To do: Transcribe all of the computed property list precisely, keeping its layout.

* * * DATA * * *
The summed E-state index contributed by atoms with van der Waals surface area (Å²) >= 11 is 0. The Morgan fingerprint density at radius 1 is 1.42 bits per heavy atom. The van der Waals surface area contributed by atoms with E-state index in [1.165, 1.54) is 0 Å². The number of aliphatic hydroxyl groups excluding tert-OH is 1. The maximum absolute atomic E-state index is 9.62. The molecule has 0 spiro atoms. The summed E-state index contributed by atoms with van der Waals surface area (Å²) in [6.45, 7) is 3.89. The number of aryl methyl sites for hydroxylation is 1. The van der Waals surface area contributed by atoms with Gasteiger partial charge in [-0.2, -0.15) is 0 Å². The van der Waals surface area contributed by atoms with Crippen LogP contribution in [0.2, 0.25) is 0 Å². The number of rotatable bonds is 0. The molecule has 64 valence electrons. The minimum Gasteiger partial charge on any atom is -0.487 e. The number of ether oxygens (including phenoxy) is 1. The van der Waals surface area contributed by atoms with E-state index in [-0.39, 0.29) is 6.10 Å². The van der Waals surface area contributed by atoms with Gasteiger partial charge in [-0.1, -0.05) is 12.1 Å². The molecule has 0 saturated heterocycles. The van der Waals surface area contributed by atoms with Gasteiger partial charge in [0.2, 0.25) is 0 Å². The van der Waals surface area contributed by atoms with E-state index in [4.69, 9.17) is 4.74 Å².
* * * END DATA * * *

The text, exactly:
The summed E-state index contributed by atoms with van der Waals surface area (Å²) >= 11 is 0. The Morgan fingerprint density at radius 1 is 1.42 bits per heavy atom. The van der Waals surface area contributed by atoms with E-state index in [1.165, 1.54) is 0 Å². The number of aliphatic hydroxyl groups excluding tert-OH is 1. The maximum absolute atomic E-state index is 9.62. The molecule has 0 spiro atoms. The summed E-state index contributed by atoms with van der Waals surface area (Å²) in [6.45, 7) is 3.89. The number of aryl methyl sites for hydroxylation is 1. The van der Waals surface area contributed by atoms with Gasteiger partial charge in [-0.2, -0.15) is 0 Å². The van der Waals surface area contributed by atoms with Crippen LogP contribution in [0.2, 0.25) is 0 Å². The number of rotatable bonds is 0. The molecule has 64 valence electrons. The minimum Gasteiger partial charge on any atom is -0.487 e. The number of ether oxygens (including phenoxy) is 1. The van der Waals surface area contributed by atoms with E-state index in [-0.39, 0.29) is 6.10 Å². The van der Waals surface area contributed by atoms with Gasteiger partial charge in [-0.1, -0.05) is 12.1 Å². The molecule has 0 saturated heterocycles. The van der Waals surface area contributed by atoms with Gasteiger partial charge in [0.2, 0.25) is 0 Å². The van der Waals surface area contributed by atoms with E-state index in [4.69, 9.17) is 4.74 Å².